Slow West Review: Michael Fassbender Stars in a Fresh Take on Westerns

Written by Ryan Demarco


It’s funny to see that even in the Old West love can conquer all. Especially during such an untamed time period when threat and violence lingers around every corner. That’s what Slow West sets out to prove. The film intriguingly combines a coming of age tale and fight for survival that’s immersed in a fairy tale-like world. All of this is served up in a lean story that cuts no corners and takes refreshing liberties with its central characters. The story is told in a brisk 84 minutes.

Beginning the tale is a young Scottish boy named Jay Cavendish (Kodi Smit-McPhee), who has set out to find Rose, a girl who he fell madly in love with back in their hometown. Her family picked up and left for America after her father is wanted for a murder that was simply no more than an accident. Jay follows behind as he travels from his homeland landing right smack in the center of the Mid West. Within the first few minutes of the film Jay is staring down the barrel of a rifle from a few Union soldiers after they had just burned down an Indian Village. Stepping in to save the boy from certain death is Silas (Michael Fassbender). Silas has all the right angles of the mysterious drifter that would prefer to have his peacekeeper do the talking. He offers to “chaperone” the boy to find Rose. The two are at odds with each other as Jay figures Silas as a trigger happy brute while Silas doesn’t believe Jay is capable to survive without his help, but seems to also have some undisclosed reasoning for his reasoning for him helping the boy.

Hot on their heels is Payne, played by the always great Ben Mendelsohn (The Place Beyond the Pines) and his band of ruthless bounty hunters who happened to be after Rose and her father. We quickly find out that Silas was once part of the gang which raises the question if he is still helping his old partners or is he trying to insure that Jay steers clear of them to get to his love?

Written and Directed from newcomer John Maclean, Slow West fires on all cylinders with a lean screenplay that doesn’t come up short and proves to pack a solid punch. His scope and direction all work wonderfully by channeling certain aspects of Tarentino, The Coen’s, as well Wes Anderson all while still remaining fresh and never feels like retread of any other stories that have been told. The landscape is jaw dropping, credit to cinematographer Robbie Ryan for choosing New Zealand as the setting for Colorado. The wide frame shots of Smit-Mcphee and Fassbender on horseback come off as fantasy and just plain other worldly. It is absolutely gorgeous and plays brilliantly with the score, which is haunting and playful. Slow West works best when it stays on the small scale as an isolated Old West story.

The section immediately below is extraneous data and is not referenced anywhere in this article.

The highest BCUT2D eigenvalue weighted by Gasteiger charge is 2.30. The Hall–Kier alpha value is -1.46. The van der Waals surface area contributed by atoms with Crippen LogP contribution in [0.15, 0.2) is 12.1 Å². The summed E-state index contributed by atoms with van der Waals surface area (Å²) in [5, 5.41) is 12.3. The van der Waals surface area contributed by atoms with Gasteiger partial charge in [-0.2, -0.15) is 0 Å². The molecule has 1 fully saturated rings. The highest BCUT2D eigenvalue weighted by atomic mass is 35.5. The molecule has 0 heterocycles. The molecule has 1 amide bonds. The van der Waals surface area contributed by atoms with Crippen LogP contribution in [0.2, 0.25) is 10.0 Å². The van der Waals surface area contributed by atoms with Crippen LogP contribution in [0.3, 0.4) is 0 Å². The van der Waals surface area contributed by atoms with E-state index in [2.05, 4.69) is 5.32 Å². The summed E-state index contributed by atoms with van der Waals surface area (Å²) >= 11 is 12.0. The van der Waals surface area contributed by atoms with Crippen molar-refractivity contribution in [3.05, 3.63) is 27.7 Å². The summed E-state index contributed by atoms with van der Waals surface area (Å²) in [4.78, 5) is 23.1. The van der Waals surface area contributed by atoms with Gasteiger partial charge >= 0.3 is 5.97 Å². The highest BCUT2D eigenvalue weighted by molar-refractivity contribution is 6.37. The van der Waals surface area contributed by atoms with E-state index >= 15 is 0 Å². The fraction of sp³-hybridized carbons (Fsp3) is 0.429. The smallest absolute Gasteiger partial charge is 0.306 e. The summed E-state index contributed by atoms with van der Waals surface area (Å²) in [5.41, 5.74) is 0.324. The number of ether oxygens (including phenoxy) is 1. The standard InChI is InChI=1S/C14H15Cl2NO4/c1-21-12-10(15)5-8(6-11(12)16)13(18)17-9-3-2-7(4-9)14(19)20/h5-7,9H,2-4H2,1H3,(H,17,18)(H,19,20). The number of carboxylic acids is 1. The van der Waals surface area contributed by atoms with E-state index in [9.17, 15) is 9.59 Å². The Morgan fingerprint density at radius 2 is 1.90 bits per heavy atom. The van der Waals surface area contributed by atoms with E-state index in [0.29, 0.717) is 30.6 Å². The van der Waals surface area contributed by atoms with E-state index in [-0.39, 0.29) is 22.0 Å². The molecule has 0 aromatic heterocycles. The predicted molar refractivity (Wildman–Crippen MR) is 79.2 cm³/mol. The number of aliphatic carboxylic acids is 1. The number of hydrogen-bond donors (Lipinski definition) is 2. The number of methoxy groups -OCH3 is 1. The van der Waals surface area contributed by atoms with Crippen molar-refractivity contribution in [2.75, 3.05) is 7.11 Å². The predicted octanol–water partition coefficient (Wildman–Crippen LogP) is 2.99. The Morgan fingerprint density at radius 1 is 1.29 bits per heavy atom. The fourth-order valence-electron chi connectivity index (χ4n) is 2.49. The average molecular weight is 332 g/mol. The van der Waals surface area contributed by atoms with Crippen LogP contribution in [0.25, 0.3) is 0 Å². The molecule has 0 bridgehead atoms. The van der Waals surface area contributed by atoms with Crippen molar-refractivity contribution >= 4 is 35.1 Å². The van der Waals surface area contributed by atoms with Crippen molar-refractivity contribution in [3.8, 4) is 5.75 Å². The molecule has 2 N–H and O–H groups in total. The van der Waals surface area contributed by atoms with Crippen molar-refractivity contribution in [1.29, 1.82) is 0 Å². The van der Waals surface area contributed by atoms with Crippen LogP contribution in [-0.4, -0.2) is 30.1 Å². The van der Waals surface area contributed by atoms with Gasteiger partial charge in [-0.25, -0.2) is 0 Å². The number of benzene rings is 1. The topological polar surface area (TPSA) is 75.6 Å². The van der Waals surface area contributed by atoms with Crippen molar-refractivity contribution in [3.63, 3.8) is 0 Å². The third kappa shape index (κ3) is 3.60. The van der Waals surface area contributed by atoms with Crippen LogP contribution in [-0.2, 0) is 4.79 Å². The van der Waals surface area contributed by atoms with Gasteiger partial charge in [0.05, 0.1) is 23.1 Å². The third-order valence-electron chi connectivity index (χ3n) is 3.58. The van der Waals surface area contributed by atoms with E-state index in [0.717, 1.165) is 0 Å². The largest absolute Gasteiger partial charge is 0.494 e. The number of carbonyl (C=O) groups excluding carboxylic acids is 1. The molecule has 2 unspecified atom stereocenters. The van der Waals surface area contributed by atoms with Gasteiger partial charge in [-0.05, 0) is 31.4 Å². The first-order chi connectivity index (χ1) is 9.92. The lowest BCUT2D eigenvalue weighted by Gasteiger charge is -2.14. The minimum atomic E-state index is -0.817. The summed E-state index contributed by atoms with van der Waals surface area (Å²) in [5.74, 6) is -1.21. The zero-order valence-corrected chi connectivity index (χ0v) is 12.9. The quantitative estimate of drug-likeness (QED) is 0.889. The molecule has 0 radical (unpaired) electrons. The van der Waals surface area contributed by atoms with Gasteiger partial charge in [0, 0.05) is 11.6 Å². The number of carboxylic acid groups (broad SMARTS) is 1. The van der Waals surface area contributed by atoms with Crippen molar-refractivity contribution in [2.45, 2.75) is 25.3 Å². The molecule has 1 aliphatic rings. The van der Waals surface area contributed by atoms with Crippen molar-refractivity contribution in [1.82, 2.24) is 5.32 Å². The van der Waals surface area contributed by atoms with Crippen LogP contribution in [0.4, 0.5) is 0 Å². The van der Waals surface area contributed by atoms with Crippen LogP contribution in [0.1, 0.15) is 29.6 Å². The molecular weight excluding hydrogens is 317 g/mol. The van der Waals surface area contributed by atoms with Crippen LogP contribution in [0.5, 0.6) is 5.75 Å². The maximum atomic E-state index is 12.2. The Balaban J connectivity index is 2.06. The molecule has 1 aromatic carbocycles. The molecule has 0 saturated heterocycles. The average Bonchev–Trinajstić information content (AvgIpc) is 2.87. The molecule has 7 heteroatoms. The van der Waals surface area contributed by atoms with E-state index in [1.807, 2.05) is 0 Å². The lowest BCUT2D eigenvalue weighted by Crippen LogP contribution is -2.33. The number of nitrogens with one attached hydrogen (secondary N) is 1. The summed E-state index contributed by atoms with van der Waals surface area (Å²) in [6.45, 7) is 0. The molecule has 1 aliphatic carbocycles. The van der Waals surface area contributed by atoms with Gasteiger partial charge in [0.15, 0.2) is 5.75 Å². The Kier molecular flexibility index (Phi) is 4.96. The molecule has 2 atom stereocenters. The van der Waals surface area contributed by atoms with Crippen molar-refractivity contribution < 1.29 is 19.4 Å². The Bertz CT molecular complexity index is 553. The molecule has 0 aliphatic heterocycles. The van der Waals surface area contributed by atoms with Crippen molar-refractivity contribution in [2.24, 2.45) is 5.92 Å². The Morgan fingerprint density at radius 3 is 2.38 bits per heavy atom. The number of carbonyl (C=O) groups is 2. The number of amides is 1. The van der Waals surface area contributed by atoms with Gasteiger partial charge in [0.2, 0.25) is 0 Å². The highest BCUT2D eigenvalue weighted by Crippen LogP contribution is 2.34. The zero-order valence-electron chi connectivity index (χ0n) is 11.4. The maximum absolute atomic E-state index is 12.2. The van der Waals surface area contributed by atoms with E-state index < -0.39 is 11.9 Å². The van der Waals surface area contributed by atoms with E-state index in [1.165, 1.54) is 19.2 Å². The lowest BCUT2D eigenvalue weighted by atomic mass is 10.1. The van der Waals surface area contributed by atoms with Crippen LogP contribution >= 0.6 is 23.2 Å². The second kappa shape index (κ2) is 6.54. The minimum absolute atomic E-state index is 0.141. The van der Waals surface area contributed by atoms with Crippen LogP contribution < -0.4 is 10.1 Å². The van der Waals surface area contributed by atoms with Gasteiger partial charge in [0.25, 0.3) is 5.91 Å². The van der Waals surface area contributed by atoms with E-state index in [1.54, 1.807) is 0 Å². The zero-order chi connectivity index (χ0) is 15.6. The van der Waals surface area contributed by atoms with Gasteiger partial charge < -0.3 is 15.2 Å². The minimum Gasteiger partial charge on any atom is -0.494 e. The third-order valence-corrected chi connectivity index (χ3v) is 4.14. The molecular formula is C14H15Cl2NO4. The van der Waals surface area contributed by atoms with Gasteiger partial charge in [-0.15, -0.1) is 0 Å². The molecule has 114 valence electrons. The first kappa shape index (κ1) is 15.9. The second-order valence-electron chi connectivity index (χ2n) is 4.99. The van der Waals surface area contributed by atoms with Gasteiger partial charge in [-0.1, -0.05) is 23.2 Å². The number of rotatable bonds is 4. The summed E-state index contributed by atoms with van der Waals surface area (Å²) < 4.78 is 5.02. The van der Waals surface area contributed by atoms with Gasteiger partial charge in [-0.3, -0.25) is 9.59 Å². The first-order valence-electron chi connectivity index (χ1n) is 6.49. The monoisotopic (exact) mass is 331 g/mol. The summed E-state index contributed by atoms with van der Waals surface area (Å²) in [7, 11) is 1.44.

The cast is top notch and is solid all around. Michael Fassbender, marking this as his third collaboration with Maclean, is extraordinary playing the father figure and guide to Jay. Some of the best lines of the film come from his character at times when he has a gun waiving in his face or in any moment where danger is lurking. On a sidenote it was pleasing to see him cover his accent, since he has had a few slip ups in the past. Kodi Smit-Mcphee did a fantastic job carrying most of the film as well.

Still being in his teenage years he has expressed such a wide range with his roles and he always does little behavioral traits to really make his characters excel. Mendelsohn does great work playing the leader of hunters and his playful interactions with Fassbender and company raises his character from just another gunslinger. Not to be left out is Caren Pistorius, who easily makes due with what limited screen time she was given as Jay’s love.

Slow West marks a wonderful feature debut for Director John Maclean who manages to capture some really great character moments with an impressive small cast and weaving three stories in profound fashion. This is an unconventional western film with a slow burn that really sizzles at the conclusion. With what could have been a poor decision, Maclean chooses to keep the run time down to a low and simply sticks with a lean story, only telling what needs to be told. There’s no added flair here and simply lets the characters do the talking while keeping the violence in brief but astonishing spurts. Slow West certainly aims high and hits its mark.

Rating: 9/10

Slow West is currently in theaters and on VOD.


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